A man walks past a mural by street artist Smokey D. about the fentanyl and opioid overdose crisis, in the Downtown Eastside of Vancouver, B.C., on Dec. 22, 2016. (Photo: Darryl Dyck/The Canadian Press)
"They know that their neighbours, their communities, are facing the problem of people dying from overdoses. They understand they need to take action."Health Canada says the law also provides an exemption from charges for people who are on a probation order, serving a conditional sentence or who are on parole. McKinnon, the MP for Coquitlam-Port Coquitlam, said the exemption will not apply to offences such as drug trafficking or driving while impaired. Health Canada says opioid overdoses are killing thousands of Canadians of all ages and from all walks of life. "Protecting the lives of Canadians is our most important priority," Health Minister Jane Philpott said in a release Thursday. "This law ensures that you can call for help when someone is having a drug overdose — and stay to provide them support until emergency responders arrive — with guaranteed immunity from certain charges related to simple possession of illegal drugs."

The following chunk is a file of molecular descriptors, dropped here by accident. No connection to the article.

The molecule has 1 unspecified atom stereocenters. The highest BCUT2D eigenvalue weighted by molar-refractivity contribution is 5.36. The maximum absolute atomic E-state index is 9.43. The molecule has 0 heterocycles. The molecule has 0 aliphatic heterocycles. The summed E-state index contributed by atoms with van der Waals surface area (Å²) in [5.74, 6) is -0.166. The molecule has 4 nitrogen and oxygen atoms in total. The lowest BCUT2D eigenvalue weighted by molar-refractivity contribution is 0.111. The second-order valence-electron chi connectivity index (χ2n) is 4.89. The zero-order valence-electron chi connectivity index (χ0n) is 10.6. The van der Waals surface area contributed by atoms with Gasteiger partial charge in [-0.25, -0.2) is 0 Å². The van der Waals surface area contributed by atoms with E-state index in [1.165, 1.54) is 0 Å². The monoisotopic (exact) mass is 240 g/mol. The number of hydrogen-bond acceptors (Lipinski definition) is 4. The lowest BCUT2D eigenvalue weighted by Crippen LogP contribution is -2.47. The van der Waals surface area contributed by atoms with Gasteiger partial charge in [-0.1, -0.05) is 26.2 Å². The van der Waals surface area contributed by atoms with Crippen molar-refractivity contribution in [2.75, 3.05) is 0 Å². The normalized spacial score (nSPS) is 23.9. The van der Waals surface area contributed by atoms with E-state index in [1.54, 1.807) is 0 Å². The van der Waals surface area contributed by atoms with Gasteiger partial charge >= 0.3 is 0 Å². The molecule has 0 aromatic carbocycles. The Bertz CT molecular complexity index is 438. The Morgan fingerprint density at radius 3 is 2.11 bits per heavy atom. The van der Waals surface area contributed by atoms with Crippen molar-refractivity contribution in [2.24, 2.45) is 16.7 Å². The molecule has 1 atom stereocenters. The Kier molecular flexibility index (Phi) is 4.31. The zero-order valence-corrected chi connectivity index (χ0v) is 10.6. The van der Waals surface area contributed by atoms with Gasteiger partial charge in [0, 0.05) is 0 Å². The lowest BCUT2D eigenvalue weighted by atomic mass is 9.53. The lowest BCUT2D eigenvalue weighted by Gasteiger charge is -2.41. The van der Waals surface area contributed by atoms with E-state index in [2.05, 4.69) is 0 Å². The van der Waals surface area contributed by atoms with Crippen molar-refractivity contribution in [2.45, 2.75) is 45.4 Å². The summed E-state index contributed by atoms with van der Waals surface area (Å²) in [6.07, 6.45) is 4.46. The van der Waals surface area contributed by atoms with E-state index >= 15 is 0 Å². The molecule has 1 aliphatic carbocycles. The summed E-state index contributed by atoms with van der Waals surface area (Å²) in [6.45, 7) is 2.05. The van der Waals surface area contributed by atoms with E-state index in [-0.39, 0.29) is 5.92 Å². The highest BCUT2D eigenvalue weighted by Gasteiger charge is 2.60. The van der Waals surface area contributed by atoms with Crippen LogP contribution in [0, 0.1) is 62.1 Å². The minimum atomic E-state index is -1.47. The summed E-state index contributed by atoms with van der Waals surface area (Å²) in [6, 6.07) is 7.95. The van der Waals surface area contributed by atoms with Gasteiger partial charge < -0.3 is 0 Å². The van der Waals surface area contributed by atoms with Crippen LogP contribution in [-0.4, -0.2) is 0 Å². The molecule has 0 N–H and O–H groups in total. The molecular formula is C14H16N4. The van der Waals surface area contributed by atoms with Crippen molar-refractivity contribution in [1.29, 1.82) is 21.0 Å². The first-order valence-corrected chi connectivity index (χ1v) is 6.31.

Health Minister Jane Philpott speaks with reporters in Ottawa on Dec. 19, 2016. (Photo: Adrian Wyld/CP)Last month, Philpott said Health Canada wants to release statistics on overdose deaths but is frustrated with provinces and territories that haven't provided data. British Columbia reported 931 fatal overdoses from illegal drugs last year. There was also an increase in the number of fentanyl-related deaths. Alberta has said 343 people died in the province last year from apparent drug overdoses related to the opioid fentanyl. The latest figures for Ontario show there were 734 opioid-related deaths in 2015.